This research has shown us that in order for artists in Qatar to thrive in the coming years, the country must provide facilities and infrastructure that will allow them to sustain their practice and further, to develop and maintain dialogue with other practicing artists. This dialogue must reach beyond the sort experienced within the confines of an art college or university. Artists need time for their practices to mature—an incubation period during which they can grow within creative communities, both local and remote; and physical spaces where they can conduct research. This project therefore proposes the physical structure for artists, but also organizational strategies for developing a thriving and interactive artist community.

Informed by the traditional ‘souq’ as a model for artists’ complex, we conducted extensive research into issues such as the provision of natural lighting, pedestrian and vehicle access systems, flexible design structures, and a didactic design methodology that enables and fosters the leveraging of skills and knowledge amongst artists, artisans and other members of the studio complex community. The research concludes with a set of architectural drawings and renderings, in addition to a 10-year business plan.

The studio complex includes a range of studio sizes that can expand or contract, depending on artists' needs, as well as a flexible studio design that can accommodate a range of different practices, from photography to sculpture, painting to new media. This ensures that, as the complex evolves, it can accommodate the needs of tomorrow, knowing that the artist’s practice changes as new technologies and processes become available. With this in mind, the design includes state-of-the-art production facilities in digital fabrication, metal work, woodshop, printmaking, as well as photography and video. Its design is also flexible enough to be determined by the artists who occupy the complex in the initial phases, with space provisions for facilities such as a cafeteria, gallery, library, and art supply store. Such responsiveness is both novel and forward-thinking as it allows the community itself to determine the evolution of the complex based on its own evolving needs.

The departure point for this research acknowledges that a comprehensive proposal is far more complex than merely creating a physical structure. Sustainable strategies have to be seen as holistic solutions, as a socio-technical network built around art. The proposed design is therefore offered as a construct not only of physical space but also of community.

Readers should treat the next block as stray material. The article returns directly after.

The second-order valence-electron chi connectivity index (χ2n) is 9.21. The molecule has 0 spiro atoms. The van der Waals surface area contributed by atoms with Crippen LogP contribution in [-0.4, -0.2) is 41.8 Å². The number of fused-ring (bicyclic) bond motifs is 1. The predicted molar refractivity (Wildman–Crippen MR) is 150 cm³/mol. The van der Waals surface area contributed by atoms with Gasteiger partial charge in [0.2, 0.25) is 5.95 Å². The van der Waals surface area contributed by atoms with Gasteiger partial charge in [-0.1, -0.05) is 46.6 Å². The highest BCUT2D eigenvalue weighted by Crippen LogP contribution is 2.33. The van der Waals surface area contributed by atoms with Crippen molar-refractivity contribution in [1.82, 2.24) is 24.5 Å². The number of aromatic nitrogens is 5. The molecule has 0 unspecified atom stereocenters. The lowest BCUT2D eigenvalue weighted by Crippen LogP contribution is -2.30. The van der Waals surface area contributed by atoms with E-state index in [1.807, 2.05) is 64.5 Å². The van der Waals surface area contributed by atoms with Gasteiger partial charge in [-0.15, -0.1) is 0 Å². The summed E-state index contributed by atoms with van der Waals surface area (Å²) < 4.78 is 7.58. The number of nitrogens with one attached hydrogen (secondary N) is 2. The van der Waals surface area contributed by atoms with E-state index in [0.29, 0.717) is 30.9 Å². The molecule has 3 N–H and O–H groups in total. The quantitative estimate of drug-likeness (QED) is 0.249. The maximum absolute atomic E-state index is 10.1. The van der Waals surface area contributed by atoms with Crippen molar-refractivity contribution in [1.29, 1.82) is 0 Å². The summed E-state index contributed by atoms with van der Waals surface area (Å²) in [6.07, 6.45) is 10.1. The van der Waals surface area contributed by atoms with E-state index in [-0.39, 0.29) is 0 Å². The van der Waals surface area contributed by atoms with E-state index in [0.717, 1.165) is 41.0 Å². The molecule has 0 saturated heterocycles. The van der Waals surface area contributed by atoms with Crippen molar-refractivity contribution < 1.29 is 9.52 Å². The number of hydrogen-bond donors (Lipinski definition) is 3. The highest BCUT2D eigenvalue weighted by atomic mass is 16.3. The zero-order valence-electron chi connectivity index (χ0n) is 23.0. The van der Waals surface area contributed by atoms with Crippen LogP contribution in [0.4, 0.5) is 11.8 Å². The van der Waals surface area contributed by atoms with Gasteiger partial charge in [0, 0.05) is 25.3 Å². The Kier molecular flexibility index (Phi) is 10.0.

Informed by the successful model of artist communities such as Pietrasanta, the Art Souq is designed to enhance sustainability through leveraging skills and knowledge of community members so that this knowledge is retained within the complex even when individual members leave. To support this leveraging we researched the tools and equipment required to run such a complex, as well as investigated the skills required to staff those facilities, which could be leveraged and retained throughout the life of the complex. Some of this research was informed by identifying tried and tested methodologies, understanding the design of studios, and collecting policies, procedures and methods of best practice at international sites. Other research was done through identifying local expertise within VCUQatar regarding best practices for running such facilities.

In addition to the research described above, the business plan was developed through consultation with outside parties including business plan experts and quantity surveyors, as well as experts within VCUQatar. A 10-year plan has been developed, which details estimated costs for a nine-phase building program as well as program operation. It also includes equipment costs and specifications, staffing requirements, programming and management structures.

The solutions we have formed over the course of the last 18 months are informed by a combination of best practices observed internationally as well as our informed effort to make recommendations
appropriate to the cultural, social, and economic conditions of Qatar. We see this as the first stage of a much greater project whereby a number of artists, curators, gallerists, policy makers, patrons and various institutions come together to make it a reality. The Art Souq’s design is flexible, didactic and organic, enabling it to serve as a research center within which the experience of artists and craftsmen is fed back into the complex’s future development.

We see this research as an invitation to Qatar’s art community and its supporters of fine art to engage in a conversation about the development of Qatar’s community of artists. We hope the Art Souq will act as a catalyst that will enable this community to expand and thrive through the coming years.